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How Canada Counts Its Viewers

TV markets around the world are undergoing the most rapid technological changes in decades. Digital video recorders, recordable DVD players, HDTV receivers and TVs, cellphone TVs, flat plasma and LCD TVs have served to strain traditional measurement techniques.

Those tasked with providing reliable audience measurement face unprecedented challenges. BBM, the research firm that measures radio and television audiences in Canada, has spent years researching solutions for the changing media environment.

As the company's former VP of research, I have direct experience with three distinct approaches for measuring television demographics that I'd like to share.

The pushbutton, set-top people meter has been the gold standard for electronic measurement of TV demographics, but, for economic reasons, the diary method is also widely used.

BBM has used both these methodologies and one more—the Arbitron Portable People Meter (PPM). Since September 2004, Québec TV audiences have been measured passively by the Arbitron PPM.

The transition from diary to meters for measuring TV demographics led to differences in ratings results: lower peak-time audiences, higher off-peak audiences, lower shares for major channels and larger shares for minor channels.

These changes required a period of adjustment in buying and selling airtime.

Nevertheless, there remained little doubt that electronic measurement panels were superior to diary-based methods.

The next transition for TV measurement in Canada, from pushbutton meters to passive measurement using passive people meters (PPMs), has also required some adjustment. PPMs reported consistently higher audience numbers than pushbutton people meters—about 8% higher overall.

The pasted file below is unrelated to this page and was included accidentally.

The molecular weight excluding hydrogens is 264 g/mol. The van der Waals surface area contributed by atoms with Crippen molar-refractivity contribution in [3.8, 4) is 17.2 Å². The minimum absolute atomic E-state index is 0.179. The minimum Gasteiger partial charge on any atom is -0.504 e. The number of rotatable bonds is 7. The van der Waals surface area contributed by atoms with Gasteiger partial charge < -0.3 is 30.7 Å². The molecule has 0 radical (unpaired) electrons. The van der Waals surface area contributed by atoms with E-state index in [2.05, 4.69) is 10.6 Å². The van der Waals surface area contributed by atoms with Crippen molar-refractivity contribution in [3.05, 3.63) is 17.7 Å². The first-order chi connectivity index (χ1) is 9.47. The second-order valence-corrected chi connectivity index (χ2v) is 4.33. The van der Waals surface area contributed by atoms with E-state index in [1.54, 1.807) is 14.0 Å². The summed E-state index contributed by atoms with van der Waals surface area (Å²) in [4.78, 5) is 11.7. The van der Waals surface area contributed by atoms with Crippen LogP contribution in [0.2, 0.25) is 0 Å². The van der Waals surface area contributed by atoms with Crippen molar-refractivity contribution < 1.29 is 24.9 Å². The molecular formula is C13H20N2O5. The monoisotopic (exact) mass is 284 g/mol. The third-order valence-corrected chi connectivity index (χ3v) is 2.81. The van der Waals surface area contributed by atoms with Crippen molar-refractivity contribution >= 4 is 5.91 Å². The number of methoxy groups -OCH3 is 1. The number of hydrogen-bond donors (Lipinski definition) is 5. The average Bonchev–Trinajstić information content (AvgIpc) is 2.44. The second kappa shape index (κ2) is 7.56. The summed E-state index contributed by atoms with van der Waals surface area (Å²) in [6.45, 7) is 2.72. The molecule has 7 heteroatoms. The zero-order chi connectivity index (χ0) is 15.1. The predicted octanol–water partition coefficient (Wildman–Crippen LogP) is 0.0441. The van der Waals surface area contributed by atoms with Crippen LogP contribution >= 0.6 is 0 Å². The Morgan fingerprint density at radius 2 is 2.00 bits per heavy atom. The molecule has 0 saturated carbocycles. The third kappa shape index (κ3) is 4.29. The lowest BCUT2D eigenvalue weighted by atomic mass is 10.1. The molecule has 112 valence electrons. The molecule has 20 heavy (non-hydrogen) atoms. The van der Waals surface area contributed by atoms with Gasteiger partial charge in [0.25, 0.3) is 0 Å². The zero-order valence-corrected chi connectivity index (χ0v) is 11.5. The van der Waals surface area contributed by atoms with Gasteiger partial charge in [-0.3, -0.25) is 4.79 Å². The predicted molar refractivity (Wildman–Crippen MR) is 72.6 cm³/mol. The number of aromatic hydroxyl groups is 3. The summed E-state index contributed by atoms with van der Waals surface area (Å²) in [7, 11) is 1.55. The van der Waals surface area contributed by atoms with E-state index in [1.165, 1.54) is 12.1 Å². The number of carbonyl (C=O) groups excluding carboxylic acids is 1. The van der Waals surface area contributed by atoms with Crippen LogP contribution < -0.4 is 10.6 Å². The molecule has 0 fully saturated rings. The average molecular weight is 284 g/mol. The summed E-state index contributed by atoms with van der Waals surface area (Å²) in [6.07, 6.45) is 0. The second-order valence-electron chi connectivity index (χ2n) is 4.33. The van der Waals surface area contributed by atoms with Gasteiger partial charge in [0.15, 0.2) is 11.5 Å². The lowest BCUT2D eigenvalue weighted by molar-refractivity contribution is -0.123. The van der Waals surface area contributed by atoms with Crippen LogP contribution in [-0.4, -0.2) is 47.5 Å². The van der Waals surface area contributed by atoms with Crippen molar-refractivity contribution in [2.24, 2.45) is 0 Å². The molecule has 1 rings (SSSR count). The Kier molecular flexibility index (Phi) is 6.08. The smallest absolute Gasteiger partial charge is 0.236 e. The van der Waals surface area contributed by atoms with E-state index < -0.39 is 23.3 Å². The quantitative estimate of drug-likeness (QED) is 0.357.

Why the differences?

BBM researchers found that the major source of lower audience numbers was that viewers didn't fully cooperate in the button-pushing meter system. That is, the second, third and fourth household members who began watching TV didn't push the button registering their presence.

When people won't do what you ask them to do, the best solution is to quit asking and do it for them.

One solution is a more passive measurement approach, such as the Arbitron PPM. Any change in the media currency is disruptive and must be introduced carefully.

PPM was successfully introduced in Canada, thanks to a comprehensive series of tests and comparisons that allowed the television industry to have a maximum understanding of the impact of a change to passive measurement.

A change in the definition of viewing or tuning is not something that is done simply because a new technology exists. The change takes place because it is a response to the changing needs of the market.

We believe the solution is to let the PPM decide on an individual's media exposure.